Amidst all the headlines about global pandemic in the last few weeks, there was a story a couple of weeks ago which caught my eye.
I’m well aware you probably didn’t notice this, and don’t blame you. There’s a lot more to worry about, what with the world falling to pieces and all. So why did I care about this? Nostalgia, mainly. I grew up in Bromley, and as a kid got taken to Crystal Palace Park fairly regularly.
There were a few things about it which made it a good trip. It was a park, it had a farm/zoo (both, maybe?). Most importantly though, there were the dinosaurs. I was, like many other small children, dinosaur obsessed until about 7. I was one of those whose first career ambition was palaeontology. I had books, models, knew most of the facts in the Natural History Museum and could name and date any dinosaur you cared for. So of course I was going to love the Crystal Palace dinosaurs, and they were always cool. An early look at the wonders of unknown nature and stories.
But even Small Me soon learned that they were curiosities rather than records. One of my first ever magazines told the story of how they were created for the 1851 Great Exhibition to the standards of 1851 science.Emphasis on the fact that of course, this was science to be looked back on with an overwhelmingly critical eye.A lot about the dinosaurs is wrong you see. Those which we now know walked on two legs crawl on four, and bone structures are incorrect. “Dinosaur” means terrible lizard: these guys just took the lizard part and ran with it. Advances in this scientific knowledge have reduced the part of these sculptures to the story of progress to a minor one, more of a curiosity.
Fair enough. But surely it’s also fair to look at the sculptures as a story of artistic interpretation as much as scientific. These guys looked at the bones they were finding – only recognised in Britain as belonging to ancient species for about 30 years – and put them together by combining experience and imagination. Now that thousands of minds have spent thousands of hours digging, researching and reconstructing it’s easy to ridicule.
On this note, it’s often the case that one of the most commented errors on the lot is most likely down to a case of reasonable scientific moderation. It actually makes way more sense to put the Iguanodon spike on its nose because of course it does if you’re going off empirical evidence. How many animals go round with massive fucking spiky bone thumbs? But then that’s one of the greatest joys of dinosaurs – that they seem to always be making new discoveries about them that introduce new levels of headfuckery. Like when they started revealing a few years ago that some dinosaurs were actually feathered – that was quite the mind-melt for those of us who grew us in the thrall of the scaly lizards. A spike in the wrong place suddenly seems like a fairly mild error when compared to changing the entire perception of what they are.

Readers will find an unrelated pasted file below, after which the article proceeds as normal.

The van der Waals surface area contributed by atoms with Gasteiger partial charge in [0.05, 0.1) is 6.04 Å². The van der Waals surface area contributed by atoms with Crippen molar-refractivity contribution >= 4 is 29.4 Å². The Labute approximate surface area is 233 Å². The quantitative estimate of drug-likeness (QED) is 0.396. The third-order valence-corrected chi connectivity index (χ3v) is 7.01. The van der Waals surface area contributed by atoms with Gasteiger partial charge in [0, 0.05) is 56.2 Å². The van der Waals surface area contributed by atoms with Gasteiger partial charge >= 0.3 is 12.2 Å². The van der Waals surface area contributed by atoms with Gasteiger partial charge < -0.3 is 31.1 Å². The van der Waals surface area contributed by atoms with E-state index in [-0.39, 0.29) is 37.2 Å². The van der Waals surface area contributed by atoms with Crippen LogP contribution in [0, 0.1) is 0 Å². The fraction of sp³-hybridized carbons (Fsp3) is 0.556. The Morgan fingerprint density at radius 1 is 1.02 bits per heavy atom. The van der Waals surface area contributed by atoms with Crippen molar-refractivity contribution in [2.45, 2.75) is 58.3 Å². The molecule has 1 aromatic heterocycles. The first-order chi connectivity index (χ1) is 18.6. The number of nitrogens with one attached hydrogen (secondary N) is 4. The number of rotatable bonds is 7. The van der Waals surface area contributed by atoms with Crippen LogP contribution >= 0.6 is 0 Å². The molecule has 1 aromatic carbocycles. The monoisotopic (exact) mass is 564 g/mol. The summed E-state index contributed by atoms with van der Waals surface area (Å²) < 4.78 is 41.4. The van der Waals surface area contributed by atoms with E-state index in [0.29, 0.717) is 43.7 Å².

That’s the beauty of dinosaurs though, as true now as it was then. The reason they’re so fascinating is that they’re really still so unfathomable, even with so much more knowledge. They went extinct 65 million years ago: have you ever tried to think about just how long ago that is? There is literally nothing in the realm of experience you can compare it directly to. That kind of distance does funny things to dinosaurs. It makes them creatures akin to vampires and ghosts; non-existent and thus great candidates for the imagination. It’s the thing about the Crystal Palace dinosaurs, that they’re a really early example of trying to bridge this gap between imagination and knowledge. Yes they got a few things wrong, but they were willing to consider these creatures as having once had a physical truth. Literally, to put flesh on the bones of a concept which must have seemed absurd to so many.
Does anybody make art about dinosaurs now? I’m not counting the Jurassic World movies – though their version of a Mosasaurus is definitely wilder than the Crystal Palace sculptor could ever have dreamed. I guess science has thrown up so many more directly affective discoveries in the last 180 years that dinosaurs get left to the world of kids along with fairy tales and imaginary friends. Maybe we should revisit their madness more. To 3-year-old me the Crystal Palace dinosaurs were a very cool representation of the “what if?” possibilities of things I didn’t know about in the world. In fact, though, the creators of these relics would have done better to let their imaginations run even wilder with the possibilities. Rather than seeing their imperfections, why don’t we read them for that?
Featured image from Friends of Crystal Palace Dinosaurs